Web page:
The method proposed in this patent does not use any heat source to melt the frost. The frost is simply removed from the surface and falls into a container at the base of the plates. This container is emptied periodically. The frost is removed from the surface of the plates by scrapers that sweep the plates horizontally. The method described in this patent allows for defrosting to be performed while the plates are being discharged which improves the thermal performance of the cold storage system.
This defrosting system is used at temperatures which do not exceed the freezing point of water. As long as the surfaces to be defrosted remain below the freezing point, the density of the surface frost which is formed is low and the frost is friable. If the temperature of the surface or the accumulated frost becomes higher than the freezing point and subsequently becomes lower, ice will form and the scrapers will not perform properly. In such cases, the entire system should be brought to a temperature which is higher than the melting point of water in order to melt the ice and accumulated frost. Under normal circumstances, eutectic plates are charged during the night and discharged during the day. However, the amount of residual cold at the end of the discharging process is sufficient to maintain the temperature of the surface of the plates at a lower level than the temperature of the frost's melting point. It is therefore possible to effect several charging/discharging cycles without having to bring the surface of the plates to a higher temperature than that of the temperature of the frost's melting point. Conserving the residual cold at the end of the charging process results in a saving of time and energy for subsequent charging.
The attached drawings show the detailed assembly of the scrapers and their mechanism which are designed for, built and installed on eutectic plates.
In relation to the drawings illustrating the preferred embodiment of the invention:
FIG. 1 represents a front elevation of the preferred embodiment
FIG. 2 is an enlargement of Part A of FIG. 1
FIG. 3 is an enlargement of Part B of FIG. 1
FIG. 4 is an enlargement of Part C of FIG. 1
FIG. 5 is an enlargement of Part D of FIG. 1
FIG. 6 is an enlargement of Part E of FIG. 1
FIG. 7 represents a top view of the upper part of the preferred embodiment
FIG. 8 is an enlargement of Part F of FIG. 7
FIG. 9 represents a side view illustrating the scraper mechanism
FIG. 10 represents an opposite side view of FIG. 9
1) Eutectic Plate
4) Scraper Blade
5) Flexible Lip
6) Scraper Support
7) Tubular Guide Bar
8) Linear Bearing
9) Tubular Guide Bar and Endless Screw Support
10) Endless Screw
11) Ball Bearing
12) Endless Screw Pinion
13) Drive Chain
14) Drive Motor Pinion
15) Drive Motor
16) Limit Switch
17) Chain Adjuster
19) Diverting Sprocket-Wheel
20) Frost Container
In FIG. 1, the defrosting system is mounted on a set of 6 eutectic plates (1) held together by a frame (2). FIG. 7 shows that the plates (1) are grouped by two according to a parallel plan. FIG. 8 shows that the proposed defrosting system is made up of four vertical scrapers (3) located on either side of the pairs of eutectic plates (1). The scraper blades (4), which are bolted to the scrapers (3), and the scrapers (3) have flexible lips (5) between them. These flexible lips (5) allow for the surface to be scraped without it being damaged.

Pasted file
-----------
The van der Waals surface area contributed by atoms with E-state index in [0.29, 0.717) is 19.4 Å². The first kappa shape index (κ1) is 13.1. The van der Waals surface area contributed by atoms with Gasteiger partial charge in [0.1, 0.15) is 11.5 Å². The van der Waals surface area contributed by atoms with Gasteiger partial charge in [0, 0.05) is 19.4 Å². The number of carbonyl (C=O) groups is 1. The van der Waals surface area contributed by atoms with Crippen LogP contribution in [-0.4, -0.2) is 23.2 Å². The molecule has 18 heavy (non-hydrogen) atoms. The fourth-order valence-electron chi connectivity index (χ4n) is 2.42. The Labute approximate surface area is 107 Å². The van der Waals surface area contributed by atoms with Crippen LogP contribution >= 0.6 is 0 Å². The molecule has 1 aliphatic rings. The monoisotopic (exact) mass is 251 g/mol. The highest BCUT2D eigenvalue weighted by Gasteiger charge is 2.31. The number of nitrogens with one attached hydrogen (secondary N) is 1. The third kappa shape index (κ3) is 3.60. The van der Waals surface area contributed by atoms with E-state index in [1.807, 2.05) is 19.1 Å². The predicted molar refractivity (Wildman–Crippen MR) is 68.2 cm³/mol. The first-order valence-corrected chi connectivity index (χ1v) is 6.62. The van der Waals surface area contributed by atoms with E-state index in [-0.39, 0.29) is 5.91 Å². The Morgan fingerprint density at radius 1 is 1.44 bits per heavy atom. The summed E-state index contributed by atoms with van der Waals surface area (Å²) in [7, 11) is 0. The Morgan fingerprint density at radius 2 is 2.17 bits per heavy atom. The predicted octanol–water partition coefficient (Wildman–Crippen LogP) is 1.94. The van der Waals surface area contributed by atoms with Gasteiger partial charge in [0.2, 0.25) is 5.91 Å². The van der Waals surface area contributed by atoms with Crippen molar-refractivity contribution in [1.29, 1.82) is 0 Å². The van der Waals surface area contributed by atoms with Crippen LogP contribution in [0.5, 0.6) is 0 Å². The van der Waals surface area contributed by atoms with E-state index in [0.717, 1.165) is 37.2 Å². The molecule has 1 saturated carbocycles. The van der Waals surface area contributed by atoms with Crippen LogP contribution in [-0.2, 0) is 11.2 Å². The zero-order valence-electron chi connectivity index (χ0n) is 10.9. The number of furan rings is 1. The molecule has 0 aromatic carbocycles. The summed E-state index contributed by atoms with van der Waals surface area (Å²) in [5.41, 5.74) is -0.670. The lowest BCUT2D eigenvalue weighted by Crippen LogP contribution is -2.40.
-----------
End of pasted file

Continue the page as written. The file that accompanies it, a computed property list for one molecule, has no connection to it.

In FIGS. 2 and 4, the upper extremities of the scrapers (3) are fastened to the upper scraper support (6). The lower extremities of the scrapers (3) are fastened to the lower scraper support (6) in the same fashion. Each support (6) moves along two tubular guide bars (7) which are parallel to the eutectic plates (1). Two guide bars. (7) are located above the eutectic plates (1) and two are located below. FIG. 5 shows that the extremities of these four guide bars (7) are fastened to guide bar supports (9). Linear bearings (8) ensure that the movement of the guide bars (7) is smooth. To ensure that the upper and lower supports (6) move at the same speed, FIG. 8 shows that an endless screw (10) is installed parallel to and centered between the two upper guide bars (7) and that a second endless screw (10) is installed parallel to and centered between the two lower guide bars (7). A nut (18) is mounted on each scraper support (6), between the two linear bearings (8). The endless screw (10) is inserted in the nut (18). In order to simplify FIGS. 1, 2, 4, 5 and 6, only one of the two upper guide bars (7) is illustrated and the lower bars are not illustrated at all. On the other hand, the lower endless screw (10) is illustrated, whereas the upper one is not. The two upper guide bars (7) are superposed to the upper endless screw (10) according to the top view illustrated in FIGS. 1, 2, 4, 5 and 6. This also applies to the two lower guide bars (7) and the lower endless screw (10). FIG. 6 shows that a pinion (12) is mounted at one end of each endless screw (10). The endless screws (10) are supported by ball bearings (11) which are inserted in the tubular guide bar and endless screw supports (9). FIG. 9 shows that the pinion (12) for the upper endless screw (10) is linked to the pinion (12) of the lower endless screw (10) by a chain (13). A motor (15) with a pinion (14) drives the chain (13) and causes the two endless screws (10) to turn at the same speed. A chain adjuster (17) ensures that the chain remains taut. A diverting sprocket-wheel (19) allows the motor (15) to be mounted outside of the plane formed by the upper and lower endless screws (10). Limit switches (16) are installed to invert the rotation of the motor and to cause the scrapers to sweep in the opposite direction.
This defrosting system can be used in other systems where frost is formed and where the surfaces to be defrosted are flat, cylindrical or revolution surfaces. In such a case, the scrapers would turn around the axis of revolution of the surface and would be in contact with the said surface. The surfaces must be kept at a sufficiently low temperature so that the density of the frost remains low and to ensure the adequate performance of the scrapers.